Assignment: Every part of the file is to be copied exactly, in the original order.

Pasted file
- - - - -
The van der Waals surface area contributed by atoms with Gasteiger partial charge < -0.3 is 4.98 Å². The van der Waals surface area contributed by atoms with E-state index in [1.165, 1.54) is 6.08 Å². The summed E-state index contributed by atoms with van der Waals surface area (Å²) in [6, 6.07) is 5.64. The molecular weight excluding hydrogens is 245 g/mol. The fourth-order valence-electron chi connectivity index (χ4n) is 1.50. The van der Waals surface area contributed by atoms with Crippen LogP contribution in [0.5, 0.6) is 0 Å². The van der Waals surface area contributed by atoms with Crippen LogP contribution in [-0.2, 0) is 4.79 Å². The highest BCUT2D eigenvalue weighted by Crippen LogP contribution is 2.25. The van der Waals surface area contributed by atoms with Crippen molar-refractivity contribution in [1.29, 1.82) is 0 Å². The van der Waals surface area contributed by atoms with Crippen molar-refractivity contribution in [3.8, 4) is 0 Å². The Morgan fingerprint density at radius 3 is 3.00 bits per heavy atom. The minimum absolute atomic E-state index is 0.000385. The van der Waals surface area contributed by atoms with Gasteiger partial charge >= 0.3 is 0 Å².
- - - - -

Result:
The van der Waals surface area contributed by atoms with Gasteiger partial charge < -0.3 is 4.98 Å². The van der Waals surface area contributed by atoms with E-state index in [1.165, 1.54) is 6.08 Å². The summed E-state index contributed by atoms with van der Waals surface area (Å²) in [6, 6.07) is 5.64. The molecular weight excluding hydrogens is 245 g/mol. The fourth-order valence-electron chi connectivity index (χ4n) is 1.50. The van der Waals surface area contributed by atoms with Crippen LogP contribution in [0.5, 0.6) is 0 Å². The van der Waals surface area contributed by atoms with Crippen LogP contribution in [-0.2, 0) is 4.79 Å². The highest BCUT2D eigenvalue weighted by Crippen LogP contribution is 2.25. The van der Waals surface area contributed by atoms with Crippen molar-refractivity contribution in [1.29, 1.82) is 0 Å². The van der Waals surface area contributed by atoms with Crippen molar-refractivity contribution in [3.8, 4) is 0 Å². The Morgan fingerprint density at radius 3 is 3.00 bits per heavy atom. The minimum absolute atomic E-state index is 0.000385. The van der Waals surface area contributed by atoms with Gasteiger partial charge >= 0.3 is 0 Å².